Case Study 100

Title: The Perpetual Paycheck

Author: Lori B. Rassas

Designer: Littera Designs

Genre: Business

Graphics: The symbolism of the hundred-dollar bills needs no explanation, but it has to be said that this is a dull graphical treatment.

It’s not so much that we’re seeing currency rather than paychecks (which would go better with the title). It’s that the bills aren’t interesting in themselves, individually or as a group.

An online search for “stack of falling currency” yields many images that not only look more motion-filled than the one used here but that would occupy the upper portion of the cover more fully.

These seven bills show the motion of falling leaves, not the motion of a heap of money falling into a worker’s hands. The bills are too spread apart to give the sense of a continual, strong income, which is what the author seems to be holding out to readers as a live possibility.

Typography: This is one of those rare covers on which red text works. The key is that the red letters are set against a light background, in this case yellow. None of that red-on-blue stuff that one can find too many examples of in certain genres, at least in fiction. The misuse of red is rare on non-fiction covers.

The title is easy on the eyes: a simple sans serif font for text enlarged as far as it will go without intruding on the cover’s edges.

The author name is in the same font as the title and is even easier to read, since it’s black. The letters have been kerned widely, to stretch the name to match the length of the longest word in the title, “Perpetual.” This works well. Fortunately, the author name is kept sufficiently far from the lower edge, keeping it from looking cramped.

The text that has a problem is the lengthy subtitle. If something seems awry, it’s because something is. The second and third lines have letters that are kerned more widely than those of the first line. Was this done so those lines wouldn’t look short in comparison to the first line? If so, then it was a needless worry.

When the lines are set with varying letter-spacing, the eye stumbles as it reads along. It’s important to keep each unit of the cover—title, author name, and subtitle—internally consistent.

Step back from the monitor and look at the cover. The three blocks of text look bottom-heavy. They seem pushed together. It would have been better to leave more space between each element, adding about the height of each subtitle line both above and below the subtitle. That would push the title up to about the top of the lower-left hundred-dollar bill, but that would be fine. The graphic easily enough can be adjusted to accommodate the text—which shouldn’t overlay any of the bills because that only makes the red letters harder to read.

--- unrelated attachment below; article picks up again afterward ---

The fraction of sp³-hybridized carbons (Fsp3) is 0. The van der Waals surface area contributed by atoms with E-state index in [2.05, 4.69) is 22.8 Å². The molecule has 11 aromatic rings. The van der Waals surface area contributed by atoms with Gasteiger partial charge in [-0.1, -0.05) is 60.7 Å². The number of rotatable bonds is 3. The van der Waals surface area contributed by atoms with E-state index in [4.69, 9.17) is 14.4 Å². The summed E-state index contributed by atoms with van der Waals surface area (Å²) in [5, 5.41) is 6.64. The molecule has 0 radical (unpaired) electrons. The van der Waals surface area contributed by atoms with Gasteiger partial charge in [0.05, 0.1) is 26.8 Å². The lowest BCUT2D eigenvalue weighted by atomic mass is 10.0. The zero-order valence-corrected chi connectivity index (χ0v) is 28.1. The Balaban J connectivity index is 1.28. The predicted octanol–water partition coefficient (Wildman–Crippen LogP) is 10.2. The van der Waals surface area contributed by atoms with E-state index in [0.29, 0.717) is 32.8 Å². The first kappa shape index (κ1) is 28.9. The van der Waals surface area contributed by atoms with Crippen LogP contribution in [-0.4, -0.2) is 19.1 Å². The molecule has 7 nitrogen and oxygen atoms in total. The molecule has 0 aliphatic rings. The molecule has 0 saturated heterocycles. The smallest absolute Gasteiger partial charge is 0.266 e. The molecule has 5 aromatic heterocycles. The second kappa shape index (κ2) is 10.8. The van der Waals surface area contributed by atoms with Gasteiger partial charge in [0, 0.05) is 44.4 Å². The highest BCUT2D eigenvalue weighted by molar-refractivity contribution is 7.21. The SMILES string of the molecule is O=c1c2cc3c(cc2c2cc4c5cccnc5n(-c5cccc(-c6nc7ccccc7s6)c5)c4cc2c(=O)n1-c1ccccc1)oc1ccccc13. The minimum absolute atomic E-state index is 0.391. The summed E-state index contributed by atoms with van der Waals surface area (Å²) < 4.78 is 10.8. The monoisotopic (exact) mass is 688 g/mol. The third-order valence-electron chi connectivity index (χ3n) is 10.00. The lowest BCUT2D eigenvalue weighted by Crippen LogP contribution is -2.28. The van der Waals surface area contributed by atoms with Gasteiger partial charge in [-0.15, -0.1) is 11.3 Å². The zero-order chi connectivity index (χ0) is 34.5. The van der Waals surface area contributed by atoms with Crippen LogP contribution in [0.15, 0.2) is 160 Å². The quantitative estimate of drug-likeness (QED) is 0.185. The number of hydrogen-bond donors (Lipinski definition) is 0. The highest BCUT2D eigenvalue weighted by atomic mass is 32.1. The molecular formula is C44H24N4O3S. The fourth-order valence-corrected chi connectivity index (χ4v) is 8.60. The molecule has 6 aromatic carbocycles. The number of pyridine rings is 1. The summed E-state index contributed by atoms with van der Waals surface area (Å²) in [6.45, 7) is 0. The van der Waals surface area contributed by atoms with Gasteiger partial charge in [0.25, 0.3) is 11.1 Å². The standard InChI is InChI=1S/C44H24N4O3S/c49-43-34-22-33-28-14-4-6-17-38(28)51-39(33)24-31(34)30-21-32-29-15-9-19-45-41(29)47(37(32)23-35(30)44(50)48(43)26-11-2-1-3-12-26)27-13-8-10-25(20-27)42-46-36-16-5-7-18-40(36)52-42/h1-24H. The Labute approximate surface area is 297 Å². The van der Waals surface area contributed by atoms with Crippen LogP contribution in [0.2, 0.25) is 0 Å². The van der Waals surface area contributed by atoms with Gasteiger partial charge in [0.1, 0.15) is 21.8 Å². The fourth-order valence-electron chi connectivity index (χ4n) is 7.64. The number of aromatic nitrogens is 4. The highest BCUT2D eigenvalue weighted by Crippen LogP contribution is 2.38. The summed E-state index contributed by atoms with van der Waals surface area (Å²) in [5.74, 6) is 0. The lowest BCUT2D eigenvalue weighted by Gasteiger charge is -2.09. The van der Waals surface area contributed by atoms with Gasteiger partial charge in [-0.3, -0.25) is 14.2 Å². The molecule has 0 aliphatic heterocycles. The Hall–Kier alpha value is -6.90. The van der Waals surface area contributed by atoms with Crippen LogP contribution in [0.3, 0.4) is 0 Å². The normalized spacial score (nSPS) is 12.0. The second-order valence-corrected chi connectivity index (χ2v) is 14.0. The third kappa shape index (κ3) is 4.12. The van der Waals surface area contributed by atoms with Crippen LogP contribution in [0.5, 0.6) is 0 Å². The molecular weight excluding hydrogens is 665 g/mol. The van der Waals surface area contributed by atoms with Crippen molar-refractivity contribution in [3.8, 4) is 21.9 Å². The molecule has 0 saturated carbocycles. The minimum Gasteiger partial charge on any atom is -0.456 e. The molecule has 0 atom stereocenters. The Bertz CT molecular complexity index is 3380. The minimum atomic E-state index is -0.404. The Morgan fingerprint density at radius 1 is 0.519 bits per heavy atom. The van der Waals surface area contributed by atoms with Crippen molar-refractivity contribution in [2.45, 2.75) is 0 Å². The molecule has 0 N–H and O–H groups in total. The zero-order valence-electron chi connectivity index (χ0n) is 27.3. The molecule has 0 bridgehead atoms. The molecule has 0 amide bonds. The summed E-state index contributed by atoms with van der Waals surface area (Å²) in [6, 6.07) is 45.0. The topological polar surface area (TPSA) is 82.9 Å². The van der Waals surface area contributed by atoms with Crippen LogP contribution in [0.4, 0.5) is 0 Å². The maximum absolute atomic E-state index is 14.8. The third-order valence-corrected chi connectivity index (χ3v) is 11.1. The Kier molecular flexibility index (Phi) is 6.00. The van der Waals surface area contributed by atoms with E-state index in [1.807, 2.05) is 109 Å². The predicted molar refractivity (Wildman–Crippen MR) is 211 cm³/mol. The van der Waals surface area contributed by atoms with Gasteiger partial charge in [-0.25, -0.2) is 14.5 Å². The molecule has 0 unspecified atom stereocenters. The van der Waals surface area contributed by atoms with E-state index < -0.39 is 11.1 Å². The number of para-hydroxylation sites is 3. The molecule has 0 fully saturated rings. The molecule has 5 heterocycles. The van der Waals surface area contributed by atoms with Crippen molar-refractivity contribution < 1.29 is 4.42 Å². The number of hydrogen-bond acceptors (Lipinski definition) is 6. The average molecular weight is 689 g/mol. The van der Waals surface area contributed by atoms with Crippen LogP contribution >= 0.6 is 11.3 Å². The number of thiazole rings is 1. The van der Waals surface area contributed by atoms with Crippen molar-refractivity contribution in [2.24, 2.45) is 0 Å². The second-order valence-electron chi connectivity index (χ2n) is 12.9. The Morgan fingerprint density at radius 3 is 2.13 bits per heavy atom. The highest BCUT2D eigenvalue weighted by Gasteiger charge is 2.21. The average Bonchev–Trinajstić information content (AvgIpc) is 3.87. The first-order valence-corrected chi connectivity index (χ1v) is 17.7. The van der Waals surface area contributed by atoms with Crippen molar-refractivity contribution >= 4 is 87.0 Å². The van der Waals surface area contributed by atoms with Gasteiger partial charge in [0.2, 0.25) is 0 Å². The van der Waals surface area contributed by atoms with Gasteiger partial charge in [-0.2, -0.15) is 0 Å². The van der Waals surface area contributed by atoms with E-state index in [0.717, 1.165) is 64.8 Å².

Overall: The cover leaves no doubt about the book’s genre or its promises. The subtitle in particular includes key words that people looking for new jobs likely would use in search engines. All that is to the good.

The text needs adjustment, though not much; the graphic needs replacement. Fortunately, there is much similar stock art to choose from.

Case Study 86

Title: Leadership Is Mental

Author: Dayo Sowunmi II

Designer: Sara Garcia

Genre: Business

Graphics: This is another floating cover. When viewed here or at Amazon, the cover seems to have no border. That’s a problem with white against white. Of course, that would not be a problem for the paperback edition, when seen in real life—or when seen at Amazon, where that edition is bounded by a thin rule. It’s the ebook edition that seems to float.

What about the graphics otherwise? On this cover, the image is less important and less prominent than the text. That’s fine. What isn’t so fine is that the image doesn’t make sense without an explanation, and even the explanation, as given by the author, isn’t quite enough.

He has mentioned that the penguins are in a padded room as found in an asylum: there is a connection to the title word “Mental.” Maybe, but it seems to be an undesired connection.

The “Mental” of the title, taken on its own, implies that leadership is something one has to think about or has to keep in mind. (It’s like the Yogi Berra quotation: “Baseball is ninety percent mental, and the other half is physical.”) But “mental” as in “mental institution,” where padded rooms are found, implies a disordering of one’s reasoning faculties. I don’t think the author wants to imply that his book is for crazy people.

Thus the padded room seems inappropriate for the cover—not just irrelevant but counter-productive. It sends a message, but it’s a message that shouldn’t be sent.

And what about the penguins? Penguins aren’t noted for playing follow the leader. Some other species do that, such as cattle and sheep. In the popular imagination, penguins merely stand around on snow or swim playfully in icy water, each going his own way. It might be a fact that penguins form leadership hierarchies, but, if so, that is a fact known to a few biologists and not to the public at large.